Yet proof of correlation is not the same thing as causation. If autumn
regularly precedes winter, that doesn’t mean that autumn causes winter.
When six years ago my former Northwestern colleague John Donohue,
together with Steven Levitt [4,
found that legalized abortion correlated with a reduction in crime,
theirs would have only been an academically curious thesis if they had
not identified a causal factor. But they did identify one: that prior
to legalization there were many unwanted babies born due to the lack of
a legal abortion alternative. Those unwanted children became the most
likely group to turn to crime.

My own interest in the
rape-pornography question began in 1970 when I served as a consultant
to President Nixon’s Commission on Obscenity and Pornography. The
Commission concluded that there was no causal relationship between
exposure to sexually explicit materials and delinquent or criminal
behavior. The President was furious when he learned of the conclusion.

Later President Reagan tried the same thing, except unlike his
predecessor he packed the Commission with persons who passed his
ideological litmus test. (Small wonder that I was not asked to
participate.) This time, Reagan’s Commission on Pornography reached the
approved result: that there does exist a causal relationship between
pornography and violent sex crimes.

The drafter of the
Commission’s report was Frederich Schauer, a prominent law professor.
In a separate statement, he assured readers that neither he nor the
other Commissioners were at all influenced by their personal moral
values [5].

Professor Schauer’s disclaimer aroused my skepticism. If the
commissioners were unbiased, how could the social facts have changed so
drastically in the decade between the Nixon and Reagan reports as to
turn non-causality into causality? My examination of the Commission’s
evidence resulted in an article published by the William and Mary Law Review [6].

Although the Reagan Commission had at its disposal all the evidence
gathered by psychology and social-science departments throughout the
world on the question whether a student’s exposure to pornography
increased his tendency to commit antisocial acts, I found that the
Commission was unable to adduce a shred of evidence to support its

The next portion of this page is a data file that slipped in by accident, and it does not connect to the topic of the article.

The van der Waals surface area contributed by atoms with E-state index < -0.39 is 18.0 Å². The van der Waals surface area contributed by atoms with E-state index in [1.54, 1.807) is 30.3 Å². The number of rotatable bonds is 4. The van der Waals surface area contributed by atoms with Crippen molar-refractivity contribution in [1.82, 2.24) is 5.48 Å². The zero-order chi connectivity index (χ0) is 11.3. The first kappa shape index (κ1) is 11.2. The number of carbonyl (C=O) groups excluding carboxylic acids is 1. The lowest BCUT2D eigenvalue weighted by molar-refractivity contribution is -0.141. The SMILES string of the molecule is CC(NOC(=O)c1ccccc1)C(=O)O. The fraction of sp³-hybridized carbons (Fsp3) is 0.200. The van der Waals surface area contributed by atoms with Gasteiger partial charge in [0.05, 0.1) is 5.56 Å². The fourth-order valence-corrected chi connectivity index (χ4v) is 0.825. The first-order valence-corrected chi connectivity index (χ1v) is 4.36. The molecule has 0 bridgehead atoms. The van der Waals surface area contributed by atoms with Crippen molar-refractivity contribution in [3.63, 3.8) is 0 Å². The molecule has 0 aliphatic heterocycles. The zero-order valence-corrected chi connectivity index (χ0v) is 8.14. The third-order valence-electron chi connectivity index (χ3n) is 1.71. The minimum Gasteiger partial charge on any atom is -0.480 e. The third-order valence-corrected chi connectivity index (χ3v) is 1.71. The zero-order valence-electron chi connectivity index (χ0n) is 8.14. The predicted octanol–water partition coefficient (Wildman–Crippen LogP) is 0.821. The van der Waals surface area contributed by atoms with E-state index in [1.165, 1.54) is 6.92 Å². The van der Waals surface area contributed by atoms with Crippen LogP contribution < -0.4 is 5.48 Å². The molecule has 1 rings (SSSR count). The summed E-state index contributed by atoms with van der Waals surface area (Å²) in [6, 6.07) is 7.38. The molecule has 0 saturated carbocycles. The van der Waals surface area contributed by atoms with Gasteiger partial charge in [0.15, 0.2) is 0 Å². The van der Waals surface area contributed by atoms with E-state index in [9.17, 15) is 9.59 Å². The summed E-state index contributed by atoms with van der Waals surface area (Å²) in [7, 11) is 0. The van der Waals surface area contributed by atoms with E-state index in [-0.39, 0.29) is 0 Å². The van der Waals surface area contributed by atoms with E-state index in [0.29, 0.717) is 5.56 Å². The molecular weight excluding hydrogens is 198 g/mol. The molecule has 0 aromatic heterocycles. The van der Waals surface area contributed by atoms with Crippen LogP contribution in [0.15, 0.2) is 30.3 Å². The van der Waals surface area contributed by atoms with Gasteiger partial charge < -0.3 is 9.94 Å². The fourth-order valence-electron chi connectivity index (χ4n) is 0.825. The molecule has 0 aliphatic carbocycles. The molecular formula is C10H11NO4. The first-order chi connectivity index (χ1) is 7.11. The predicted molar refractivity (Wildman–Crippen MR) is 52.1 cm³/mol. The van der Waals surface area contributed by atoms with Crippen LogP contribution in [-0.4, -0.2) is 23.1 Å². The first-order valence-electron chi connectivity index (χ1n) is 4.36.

affirmative conclusion. No scientist had ever found that pornography
raised the probability of rape. However, the Commission was not seeking
truth; rather, as I said in the title to my article, it sought
political truth.

Neither Professor Schauer nor the other Commissioners ever responded to my William & Mary
article. Now they can forget it. For if they had been right that
exposure to pornography leads to an increase in social violence, then
the vast exposure to pornography furnished by the internet would by now
have resulted in scores of rapes per day on university campuses,
hundreds of rapes daily in every town, and thousands of rapes per day
in every city. Instead, the Commissioners were so incredibly wrong that
the incidence of rape has actually declined by the astounding rate of
85%.

Correlations aside, could access to pornography actually
cause a decline in rape? In my article I mentioned one possibility:
that some people watching pornography may “get it out of their system”
and thus have no further desire to go out and actually try it. Another
possibility might be labeled the “Victorian effect”: the more that
people covered up their bodies with clothes in those days, the greater
the mystery of what they looked like in the nude. The sight of a
woman’s ankle was considered shocking and erotic. But today, internet
porn has thoroughly de-mystified sex. Times have changed so much that
some high school teachers of sex education are beginning to show
triple-X porn movies to their students in order to depict techniques of
satisfactory intercourse.

I am sure there will be other
explanations forthcoming as to why access to pornography is the most
important causal factor in the decline of rape. Once one accepts the
observation that there is a precise negative correlation between the
two, the rest can safely be left to the imagination.

Notes

1. E.g., Washington Post, June 19, 2006; Chicago Tribune, June 21, 2006.

2. Statistics on Internet Access compiled from National Telecommunications and Information Administration, at http://www.ntia.doc.gov/reports/anol/index.html.

3. Statistics on forcible rape compiled from http://www.disastercenter.com/crime/.

4. Author of Freakonimics (2005).

5. U.S. Dept. of Justice, Final Report: Attorney General’s Commission on Pornography 176-79 (1986) (personal statement of Commissioner Schauer).

6. Anthony D’Amato, "A New Political Truth: Exposure to Sexually Violent Materials Causes Sexual Violence," 31 Wm. & Mary L. Rev. 575 (1990), downloadable at http://anthonydamato.law.northwestern.edu/Adobefiles/A90b-newtruth.pdf

Via The Jurist